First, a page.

How do we find iron's ionic charge? I was taught that we use roman numerals but I don't see any on the basic periodic table of elements (I'm using this one). So how do we find iron's charge of Fe 2+ or 3+? Again I thought it was the column that told us this but that doesn't seem like the case because iron's column numeral is VIII.

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    $\begingroup$ Elements don't have "ionic charge". They can exhibit oxidation states and coordination numbers. While inorganic compounds are often treated like they were made of ions, that's hardly true. It's at best a lame approximation that easily outlives its usefulness. $\endgroup$
    – Mithoron
    Commented Sep 26, 2022 at 14:47

1 Answer 1


It's not simply the column that determines the ionic charge of an element, but also other factors, such as row and with what other elements it's combined.

Epediaa states, "valence refers to the ability of an atom to be combined with another atom [which may vary, ed.] whereas valency refers to the maximum number of electrons that an atom can lose or gain in order to stabilize itself [a single value, ed.]." So an element has a specific valence, depending on its group (e.g., C, 4 or Xe, 0), but may have multiple values for valency, such as in $\ce{FeCl2}$ and $\ce{FeCl3}$, as you state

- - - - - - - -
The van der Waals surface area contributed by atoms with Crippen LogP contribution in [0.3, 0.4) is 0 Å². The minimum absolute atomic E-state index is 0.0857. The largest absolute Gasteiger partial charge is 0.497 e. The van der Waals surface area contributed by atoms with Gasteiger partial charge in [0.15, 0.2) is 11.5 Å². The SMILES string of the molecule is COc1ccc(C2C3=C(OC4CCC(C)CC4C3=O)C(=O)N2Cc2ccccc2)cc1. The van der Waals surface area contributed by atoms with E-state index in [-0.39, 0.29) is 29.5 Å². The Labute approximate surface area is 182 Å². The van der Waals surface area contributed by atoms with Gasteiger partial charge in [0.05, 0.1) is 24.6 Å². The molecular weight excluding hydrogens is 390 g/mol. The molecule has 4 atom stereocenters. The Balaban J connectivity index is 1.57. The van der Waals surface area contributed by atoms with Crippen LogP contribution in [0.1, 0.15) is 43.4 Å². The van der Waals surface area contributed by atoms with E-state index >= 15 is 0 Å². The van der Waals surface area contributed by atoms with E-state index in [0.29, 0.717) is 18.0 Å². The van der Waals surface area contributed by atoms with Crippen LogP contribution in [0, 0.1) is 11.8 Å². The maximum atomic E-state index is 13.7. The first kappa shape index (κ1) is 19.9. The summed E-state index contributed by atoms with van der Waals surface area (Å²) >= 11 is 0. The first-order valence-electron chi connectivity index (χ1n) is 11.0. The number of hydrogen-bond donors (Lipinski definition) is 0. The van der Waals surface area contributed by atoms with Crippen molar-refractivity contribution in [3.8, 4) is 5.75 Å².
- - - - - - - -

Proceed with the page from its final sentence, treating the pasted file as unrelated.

There are charts showing the most common valences, but take them with a grain of salt. For example, xenon, Xe, has a filled outer shell, ostensibly a valence of zero, yet over the last 50-or-so years, a number of Xe compounds have been discovered, such as $\ce{XeF2}$, $\ce{XeF4}$, and $\ce{XeF6}$.

So there's no simple rule for learning the number of electrons an atom may gain or lose in a compound (and using electricity, for example, it's possible to remove electrons well below the valence shell), though the number of electrons in the valence shell is unique.

  • $\begingroup$ So if it were FeCl3, that would mean that it's Fe3+ because Cl3 is -3, so Fe has to cancel with positive three, thus Fe3+. Am I Correct? and wasn't the simple rule that if it is the first three columns excluding transition and the elements with carbon-silicon etc., then it (+) and otherwise it's (-) because they gain one more due to them having an imbalance. $\endgroup$
    – Abdullah
    Commented Sep 25, 2022 at 15:20
  • $\begingroup$ Yes, Fe+3 in FeCl3, and Fe+2 in FeCl2. The first few rows tend to follow general rules, but consider carbon monoxide, or all the different oxides of nitrogen. en.wikipedia.org/wiki/Nitrogen_oxide $\endgroup$ Commented Sep 25, 2022 at 16:24

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